The seismic performance of new tall buildings located in regions of high seismic hazard has been recently investigated by Pacific Earthquake Engineering Research Center (PEER) under its Tall Buildings Initiative (TBI) program. This program has now expanded to assess the seismic performance of existing tall buildings. Buildings being considered are 20 stories or more in height and were constructed on the west coast of the U.S. between about 1960 and 1990. During that period, several hundred tall buildings were constructed in California, but earthquake-resistant design procedures were not as fully developed as they are today.
A 35-story steel building located in San Francisco and designed in 1968 is selected as the subject of the detailed seismic evaluations presented in this report. Results from several three-dimensional (3D) nonlinear dynamic analyses are presented to examine the potential seismic performance of this structure in future earthquakes. Two primary earthquake hazard levels are used for these evaluations. Several different numerical models are developed for the building to represent different behavior characteristics for the as-built structure, as well as for the building following various retrofits. The models were developed in accordance with recommendations of ASCE 41-13 and other relevant guidelines, and simulations were carried out using the analysis framework OpenSees. Analysis results for the as-built and upgraded structure are interpreted considering the methodologies and performance criteria suggested in ASCE 41-13, FEMA 351, and FEMA P-58. With an understanding of the building’s potential seismic vulnerabilities, the sensitivity of its behavior to ground motion and structural characteristics, and the capabilities of different guidelines, several retrofit strategies are identified and explored, focusing on modification of the existing structure and the addition of fluid viscous dampers (FVDs).
In terms of the evaluation of seismic response, performance objectives based on ASCE 41 were used; i.e., damage control under the BSE-1E hazard and limited safety under the BSE- 2E hazard. The evaluations conducted indicate that the as-built case-study structure does not satisfy these objectives. Three major seismic deficiencies are identified as part of the ASCE 41 Tier 3 evaluations conducted: (1) the case-study building tends to form weak-story regions in the lower third of the building; (2) pre-Northridge beam-to-column connection details result in a high percentage of connection failures under BES-2E events; and (3) there is a high probability of brittle failures of column splices under BSE-1E and BSE-2E hazard-level excitations. Considering the oriented evaluation approach and performance criteria presented in FEMA 351, the case-study building in its as-built condition is found to be unable to achieve the global collapse prevention performance goal at the 90% confidence level for either a BSE-1E or BSE- 2E hazard-level event.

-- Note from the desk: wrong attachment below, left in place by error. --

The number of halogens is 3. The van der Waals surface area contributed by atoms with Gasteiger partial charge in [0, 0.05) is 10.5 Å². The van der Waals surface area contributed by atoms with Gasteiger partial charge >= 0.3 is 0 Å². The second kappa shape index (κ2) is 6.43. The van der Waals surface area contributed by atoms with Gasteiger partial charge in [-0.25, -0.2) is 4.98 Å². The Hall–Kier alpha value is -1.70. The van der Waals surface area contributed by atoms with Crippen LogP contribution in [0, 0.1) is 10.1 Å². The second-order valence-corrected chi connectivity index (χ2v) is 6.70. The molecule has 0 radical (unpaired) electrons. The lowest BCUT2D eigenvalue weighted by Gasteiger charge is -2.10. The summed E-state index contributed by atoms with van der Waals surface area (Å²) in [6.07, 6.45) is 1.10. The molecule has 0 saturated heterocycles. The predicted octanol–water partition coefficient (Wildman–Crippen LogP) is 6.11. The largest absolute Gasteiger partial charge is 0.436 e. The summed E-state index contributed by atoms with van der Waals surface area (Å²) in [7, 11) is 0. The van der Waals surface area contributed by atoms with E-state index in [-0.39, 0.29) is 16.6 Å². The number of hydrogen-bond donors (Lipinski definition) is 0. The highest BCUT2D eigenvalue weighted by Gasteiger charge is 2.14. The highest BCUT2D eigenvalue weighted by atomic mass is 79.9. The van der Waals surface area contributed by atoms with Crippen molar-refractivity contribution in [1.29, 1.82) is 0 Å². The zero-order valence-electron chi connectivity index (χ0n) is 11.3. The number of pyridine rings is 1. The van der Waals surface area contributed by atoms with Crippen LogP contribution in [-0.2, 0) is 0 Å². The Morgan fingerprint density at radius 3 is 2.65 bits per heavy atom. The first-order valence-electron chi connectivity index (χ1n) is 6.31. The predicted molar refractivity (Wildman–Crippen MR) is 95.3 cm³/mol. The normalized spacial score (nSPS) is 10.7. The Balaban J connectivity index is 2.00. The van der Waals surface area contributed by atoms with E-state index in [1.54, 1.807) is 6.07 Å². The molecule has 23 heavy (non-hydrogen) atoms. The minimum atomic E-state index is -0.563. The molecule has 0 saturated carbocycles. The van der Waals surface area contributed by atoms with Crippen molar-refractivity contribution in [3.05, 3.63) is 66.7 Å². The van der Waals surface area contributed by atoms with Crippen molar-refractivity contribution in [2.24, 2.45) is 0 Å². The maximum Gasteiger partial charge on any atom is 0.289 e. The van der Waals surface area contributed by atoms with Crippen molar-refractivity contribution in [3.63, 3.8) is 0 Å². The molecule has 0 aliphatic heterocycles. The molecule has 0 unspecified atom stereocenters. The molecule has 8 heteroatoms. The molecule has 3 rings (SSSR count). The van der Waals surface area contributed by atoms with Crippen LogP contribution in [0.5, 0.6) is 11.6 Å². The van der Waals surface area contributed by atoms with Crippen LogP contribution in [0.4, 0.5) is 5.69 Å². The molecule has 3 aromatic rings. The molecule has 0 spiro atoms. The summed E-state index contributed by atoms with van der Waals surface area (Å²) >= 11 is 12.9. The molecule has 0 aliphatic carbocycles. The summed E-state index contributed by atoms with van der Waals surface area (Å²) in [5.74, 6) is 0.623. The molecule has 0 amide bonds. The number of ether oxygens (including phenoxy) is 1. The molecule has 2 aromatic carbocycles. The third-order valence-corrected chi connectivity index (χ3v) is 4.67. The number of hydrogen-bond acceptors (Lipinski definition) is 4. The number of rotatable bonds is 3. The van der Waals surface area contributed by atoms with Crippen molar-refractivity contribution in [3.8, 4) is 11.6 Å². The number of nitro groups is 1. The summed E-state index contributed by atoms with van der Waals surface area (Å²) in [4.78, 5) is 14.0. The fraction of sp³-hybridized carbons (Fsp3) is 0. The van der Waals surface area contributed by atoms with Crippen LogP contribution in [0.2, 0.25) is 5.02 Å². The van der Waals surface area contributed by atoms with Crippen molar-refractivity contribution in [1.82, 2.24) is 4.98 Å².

Several retrofit scenarios are explored wherein modifications were made to the existing structure. These included replacing the heavy exterior cladding with a lightweight curtain wall system, retrofitting the column splices, and retrofitting the beam-to-column connections. Additional analyses are then carried out to assess enhanced retrofit schemes that introduce Fluid Viscous Dampers (FVDs) over the full or partial height of the building. In the studies presented, the FVDs improve the performance at the BSE-1E and BSE-2E hazard levels. They reduce the peak drift ratios, residual drift ratios, and localized connection fractures; in addition, they help suppress floor accelerations and lead to more rapid decay of seismic vibrations. However, the analysis results indicate that large damper force capacities are needed to achieve the desired iv improvement in performance, especially in the most deformed stories. To obtain equal or better improvements in performance, and to reduce the number and size of the damping devices, a simplified optimization method is used to identify several more retrofit schemes that consider different damper properties, distribution of damper properties, and damper placement configurations. A simplified performance-based evaluation of the incremental costs and likely loss reductions is then made for the final retrofit strategies as well as for the as-built structure. Retrofit of the building is found to be very beneficial, but additional study is recommended to better estimate costs of implementing the retrofits, including costs associated with disruption of function during retrofit and business interruption losses following earthquakes. Recommendations are offered for changes that should be considered in developing future editions of ASCE 41 and for further research to improve the certainty with which response of existing tall buildings—in their as-built and retrofit condition—might be predicted. Because only a single structure is evaluated herein, it is finally recommended that other tall buildings be evaluated, and that a group of researchers and practitioners be gathered to develop improved guidelines for assessing and retrofitting existing tall buildings.